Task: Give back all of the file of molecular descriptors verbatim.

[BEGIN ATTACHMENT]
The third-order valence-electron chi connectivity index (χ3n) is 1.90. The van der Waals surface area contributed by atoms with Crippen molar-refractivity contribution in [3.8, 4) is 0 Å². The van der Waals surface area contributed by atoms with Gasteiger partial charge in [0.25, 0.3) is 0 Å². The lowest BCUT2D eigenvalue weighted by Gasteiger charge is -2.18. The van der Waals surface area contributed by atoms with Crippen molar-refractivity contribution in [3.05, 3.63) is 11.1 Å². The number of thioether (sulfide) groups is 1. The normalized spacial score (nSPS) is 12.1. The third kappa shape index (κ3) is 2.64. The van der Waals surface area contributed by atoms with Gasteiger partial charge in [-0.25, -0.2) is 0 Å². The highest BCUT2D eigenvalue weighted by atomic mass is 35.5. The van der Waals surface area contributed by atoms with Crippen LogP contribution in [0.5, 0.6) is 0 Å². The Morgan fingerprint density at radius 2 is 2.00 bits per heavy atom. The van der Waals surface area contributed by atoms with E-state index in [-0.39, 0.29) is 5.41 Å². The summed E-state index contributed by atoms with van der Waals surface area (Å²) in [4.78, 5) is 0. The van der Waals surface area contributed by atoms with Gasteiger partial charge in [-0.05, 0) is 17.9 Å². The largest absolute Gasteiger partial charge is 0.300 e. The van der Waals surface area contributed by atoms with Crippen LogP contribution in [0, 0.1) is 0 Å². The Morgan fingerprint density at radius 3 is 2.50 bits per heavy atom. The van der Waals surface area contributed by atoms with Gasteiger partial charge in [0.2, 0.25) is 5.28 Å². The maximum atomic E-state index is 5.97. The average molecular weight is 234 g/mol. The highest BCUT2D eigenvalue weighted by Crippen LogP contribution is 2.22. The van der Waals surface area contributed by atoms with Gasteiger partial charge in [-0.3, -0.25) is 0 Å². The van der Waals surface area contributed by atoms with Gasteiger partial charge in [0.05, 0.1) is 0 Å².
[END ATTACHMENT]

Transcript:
The third-order valence-electron chi connectivity index (χ3n) is 1.90. The van der Waals surface area contributed by atoms with Crippen molar-refractivity contribution in [3.8, 4) is 0 Å². The van der Waals surface area contributed by atoms with Gasteiger partial charge in [0.25, 0.3) is 0 Å². The lowest BCUT2D eigenvalue weighted by Gasteiger charge is -2.18. The van der Waals surface area contributed by atoms with Crippen molar-refractivity contribution in [3.05, 3.63) is 11.1 Å². The number of thioether (sulfide) groups is 1. The normalized spacial score (nSPS) is 12.1. The third kappa shape index (κ3) is 2.64. The van der Waals surface area contributed by atoms with Gasteiger partial charge in [-0.25, -0.2) is 0 Å². The highest BCUT2D eigenvalue weighted by atomic mass is 35.5. The van der Waals surface area contributed by atoms with Crippen LogP contribution in [0.5, 0.6) is 0 Å². The Morgan fingerprint density at radius 2 is 2.00 bits per heavy atom. The van der Waals surface area contributed by atoms with E-state index in [-0.39, 0.29) is 5.41 Å². The summed E-state index contributed by atoms with van der Waals surface area (Å²) in [4.78, 5) is 0. The van der Waals surface area contributed by atoms with Gasteiger partial charge in [-0.05, 0) is 17.9 Å². The largest absolute Gasteiger partial charge is 0.300 e. The van der Waals surface area contributed by atoms with Crippen LogP contribution in [0, 0.1) is 0 Å². The Morgan fingerprint density at radius 3 is 2.50 bits per heavy atom. The van der Waals surface area contributed by atoms with Gasteiger partial charge in [0.2, 0.25) is 5.28 Å². The maximum atomic E-state index is 5.97. The average molecular weight is 234 g/mol. The highest BCUT2D eigenvalue weighted by Crippen LogP contribution is 2.22. The van der Waals surface area contributed by atoms with Gasteiger partial charge in [-0.3, -0.25) is 0 Å². The van der Waals surface area contributed by atoms with Gasteiger partial charge in [0.05, 0.1) is 0 Å².